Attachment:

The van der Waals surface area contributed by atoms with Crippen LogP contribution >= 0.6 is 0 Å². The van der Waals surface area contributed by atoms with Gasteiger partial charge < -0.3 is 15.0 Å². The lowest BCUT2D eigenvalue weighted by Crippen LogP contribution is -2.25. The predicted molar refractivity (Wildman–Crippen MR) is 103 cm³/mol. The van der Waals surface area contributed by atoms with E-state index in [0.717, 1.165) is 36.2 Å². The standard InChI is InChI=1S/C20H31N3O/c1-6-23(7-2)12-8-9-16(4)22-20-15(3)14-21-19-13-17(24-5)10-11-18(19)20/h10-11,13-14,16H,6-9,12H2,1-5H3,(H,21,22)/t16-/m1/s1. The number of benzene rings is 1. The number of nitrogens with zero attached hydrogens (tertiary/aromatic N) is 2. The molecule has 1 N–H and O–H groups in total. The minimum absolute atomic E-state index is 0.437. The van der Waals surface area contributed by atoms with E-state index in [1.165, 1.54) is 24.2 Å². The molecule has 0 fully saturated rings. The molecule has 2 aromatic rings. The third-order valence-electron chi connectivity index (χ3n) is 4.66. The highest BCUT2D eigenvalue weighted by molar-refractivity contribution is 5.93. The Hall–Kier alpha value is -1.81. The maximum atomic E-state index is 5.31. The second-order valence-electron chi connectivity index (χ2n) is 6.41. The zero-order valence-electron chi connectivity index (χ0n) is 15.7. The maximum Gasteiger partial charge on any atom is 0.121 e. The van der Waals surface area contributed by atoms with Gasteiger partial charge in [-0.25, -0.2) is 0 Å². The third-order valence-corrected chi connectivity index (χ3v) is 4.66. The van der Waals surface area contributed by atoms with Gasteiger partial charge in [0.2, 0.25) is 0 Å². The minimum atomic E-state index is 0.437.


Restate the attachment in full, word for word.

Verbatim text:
The van der Waals surface area contributed by atoms with Crippen LogP contribution >= 0.6 is 0 Å². The van der Waals surface area contributed by atoms with Gasteiger partial charge < -0.3 is 15.0 Å². The lowest BCUT2D eigenvalue weighted by Crippen LogP contribution is -2.25. The predicted molar refractivity (Wildman–Crippen MR) is 103 cm³/mol. The van der Waals surface area contributed by atoms with E-state index in [0.717, 1.165) is 36.2 Å². The standard InChI is InChI=1S/C20H31N3O/c1-6-23(7-2)12-8-9-16(4)22-20-15(3)14-21-19-13-17(24-5)10-11-18(19)20/h10-11,13-14,16H,6-9,12H2,1-5H3,(H,21,22)/t16-/m1/s1. The number of benzene rings is 1. The number of nitrogens with zero attached hydrogens (tertiary/aromatic N) is 2. The molecule has 1 N–H and O–H groups in total. The minimum absolute atomic E-state index is 0.437. The van der Waals surface area contributed by atoms with E-state index in [1.165, 1.54) is 24.2 Å². The molecule has 0 fully saturated rings. The molecule has 2 aromatic rings. The third-order valence-electron chi connectivity index (χ3n) is 4.66. The highest BCUT2D eigenvalue weighted by molar-refractivity contribution is 5.93. The Hall–Kier alpha value is -1.81. The maximum atomic E-state index is 5.31. The second-order valence-electron chi connectivity index (χ2n) is 6.41. The zero-order valence-electron chi connectivity index (χ0n) is 15.7. The maximum Gasteiger partial charge on any atom is 0.121 e. The van der Waals surface area contributed by atoms with Gasteiger partial charge in [-0.25, -0.2) is 0 Å². The third-order valence-corrected chi connectivity index (χ3v) is 4.66. The van der Waals surface area contributed by atoms with Gasteiger partial charge in [0.2, 0.25) is 0 Å². The minimum atomic E-state index is 0.437.